Suffering Hour's latest is steeped in a fog of mystery, permeating from its lofty lyrical theorems and barbaric speeds. The Cyclic Reckoning is a pendulum that swings between the abrasive and the ethereal. The sturdy chain link that supports this metaphorical blade, as it cleaves through the listener's mind with potent purpose, is the memorable songwriting. A balance of complex disharmonies compositions and aggressive outbursts, with just enough deep space drifting for one to catch their breath and ponder this musical enigma. This ambitious record is an extreme metal overture in five movements. Although there is nary an anthemic chorus to shout along to, this trio spawns forth riffs with lasting power.
The opening "Strongholds of Awakening" fades into being with ominous hum, as the guitar creeps through the haze with a sinister twang. The guitar tonality throughout this record reverberates with a wet chorus effect, like surf rock for frozen tidal waves. One might hear a similarity to the tone profile of Devil Master, but unlike their punky counterparts, Suffering Hour wield this crisp surf rock crunch like a deep-sea creature slithers through the abyssal depths. It's like the black metal equivalent of a glowing gulper eel, a thing whose existence is so defined by constant extremity that it is practically alien.
But for its frosty melodies and harsh overtones, The Cyclic Reckoning has got soul! Dreadful, tortured, miserable soul, but The Cyclic Reckoning punches straight to the primal gut. “Transcendent Antecedent Visions” sizzles with a brooding arpeggio riff—a melody that churns like gears in a philosopher's mind. The guitar leads pierce through with searing high – almost with a bit of that slow, bright quality that makes David Gilmour's lead work in Pink Floyd so mesmerizing.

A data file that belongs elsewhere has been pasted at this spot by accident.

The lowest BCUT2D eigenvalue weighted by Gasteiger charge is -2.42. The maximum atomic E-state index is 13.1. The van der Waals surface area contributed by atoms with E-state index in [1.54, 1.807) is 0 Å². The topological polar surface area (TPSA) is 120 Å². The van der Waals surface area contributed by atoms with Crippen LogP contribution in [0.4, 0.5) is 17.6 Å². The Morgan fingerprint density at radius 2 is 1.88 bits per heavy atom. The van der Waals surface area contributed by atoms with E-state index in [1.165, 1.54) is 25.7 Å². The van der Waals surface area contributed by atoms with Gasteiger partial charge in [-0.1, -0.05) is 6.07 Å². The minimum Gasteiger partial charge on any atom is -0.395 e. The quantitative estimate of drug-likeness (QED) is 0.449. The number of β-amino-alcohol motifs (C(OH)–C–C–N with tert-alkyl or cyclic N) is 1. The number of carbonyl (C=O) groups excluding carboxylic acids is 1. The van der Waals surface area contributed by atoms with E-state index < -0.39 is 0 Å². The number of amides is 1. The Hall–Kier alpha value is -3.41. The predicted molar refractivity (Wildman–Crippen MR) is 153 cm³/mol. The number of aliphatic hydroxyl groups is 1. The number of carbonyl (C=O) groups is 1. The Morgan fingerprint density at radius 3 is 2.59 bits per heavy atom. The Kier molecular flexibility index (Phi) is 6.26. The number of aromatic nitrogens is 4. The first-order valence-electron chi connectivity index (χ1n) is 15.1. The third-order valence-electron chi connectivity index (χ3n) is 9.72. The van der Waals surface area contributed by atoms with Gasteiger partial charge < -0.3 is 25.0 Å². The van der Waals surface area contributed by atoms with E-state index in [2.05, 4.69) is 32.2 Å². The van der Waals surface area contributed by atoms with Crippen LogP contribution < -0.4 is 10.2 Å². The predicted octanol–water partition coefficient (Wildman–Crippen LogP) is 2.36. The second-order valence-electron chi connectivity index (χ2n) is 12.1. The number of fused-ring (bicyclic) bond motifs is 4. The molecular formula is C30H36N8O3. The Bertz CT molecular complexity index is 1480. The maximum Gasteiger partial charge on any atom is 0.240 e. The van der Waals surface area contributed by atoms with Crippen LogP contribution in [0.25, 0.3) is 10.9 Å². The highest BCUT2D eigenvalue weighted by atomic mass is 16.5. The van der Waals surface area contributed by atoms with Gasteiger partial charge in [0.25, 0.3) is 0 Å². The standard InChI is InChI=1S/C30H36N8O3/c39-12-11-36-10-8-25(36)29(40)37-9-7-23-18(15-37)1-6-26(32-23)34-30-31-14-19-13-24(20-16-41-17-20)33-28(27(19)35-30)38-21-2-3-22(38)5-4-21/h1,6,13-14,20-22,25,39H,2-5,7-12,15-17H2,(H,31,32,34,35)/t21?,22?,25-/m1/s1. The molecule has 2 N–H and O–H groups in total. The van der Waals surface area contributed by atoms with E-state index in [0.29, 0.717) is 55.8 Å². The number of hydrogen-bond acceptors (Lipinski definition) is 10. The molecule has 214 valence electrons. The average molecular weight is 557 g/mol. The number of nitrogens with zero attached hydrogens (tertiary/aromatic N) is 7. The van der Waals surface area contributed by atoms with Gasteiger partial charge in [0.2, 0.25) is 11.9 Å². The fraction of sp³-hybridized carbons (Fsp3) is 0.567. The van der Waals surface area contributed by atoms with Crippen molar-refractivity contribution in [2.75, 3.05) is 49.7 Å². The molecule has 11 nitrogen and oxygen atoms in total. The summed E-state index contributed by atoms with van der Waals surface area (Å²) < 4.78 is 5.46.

"The Abrasive Black Dust Part 2" takes its time to gather stream with a moody string of power chords, almost evoking a sort of post-metal vibe. But just when these guys border too much on sounding like the Deftones, they rip back to earth like an asteroid on a collision course. This one culminates in a signature riff that is one of the finest moments on the record. A spooky slab, reminiscent of Syd Barret-era Pink Floyd, with a hint of King Crimson. The resulting chaos sounds like a death spiral through a psychedelic house of mirrors, narrated by animalistic shrieks and vengeful growls, with riffs that slice like icy spindles.
Descriptors like "dissonant," "atmospheric," and "depressive" get thrown around a lot in the black metal realm. But The Cyclic Reckoning embodies these traits within its own nefarious DNA. It's a struggle to find any other band in extreme metal that sounds like them, which is one of the highest compliments a band can receive in the oversaturated state of headbanging affairs.
One of the few criticisms is the lack of traditional guitar solos, as it is evident these ghouls know how to shred. The Cyclic Reckoning has moments of acapella guitar noodles in the quieter passages, and plenty of those soul-screaming high sections, but I yearned for more. However, this is an unorthodox record, so it makes sense within the musical psychology that Suffering Hour shuns the traditional heavy metal hot dogging.
The other criticism is the run time. Although it's only five songs, the average length is seven minutes, and the closing "The Foundations Of Servitude" clocks in at around 15 minutes. Suffering Hour is at their strongest when they unleash a nightmarish kaleidoscope of hooks, so I wonder what the result might have been if they trimmed down the drone meanderings just a bit. But they also avoid the half-assed crime of leaning too heavily on their delay pedals and feedback for minutes on end, something more than a few "raw" black metal bands are guilty of.
Still, these critiques are both splitting hairs. This record is very good. The Cyclic Reckoning gambles with its heady aspirations, and it pays off. Suffering Hour deliver a darkly exhilarating listening experience, crafting their voices from the NetherRealm into an overarching malevolent architecture. One might ask themselves "what did I just listen to?" after their first encounter with The Cycling Reckoning, only for its hooks to remain wormed in their mind's inner playlist for days after. The answer is simple: it's Suffering Hour.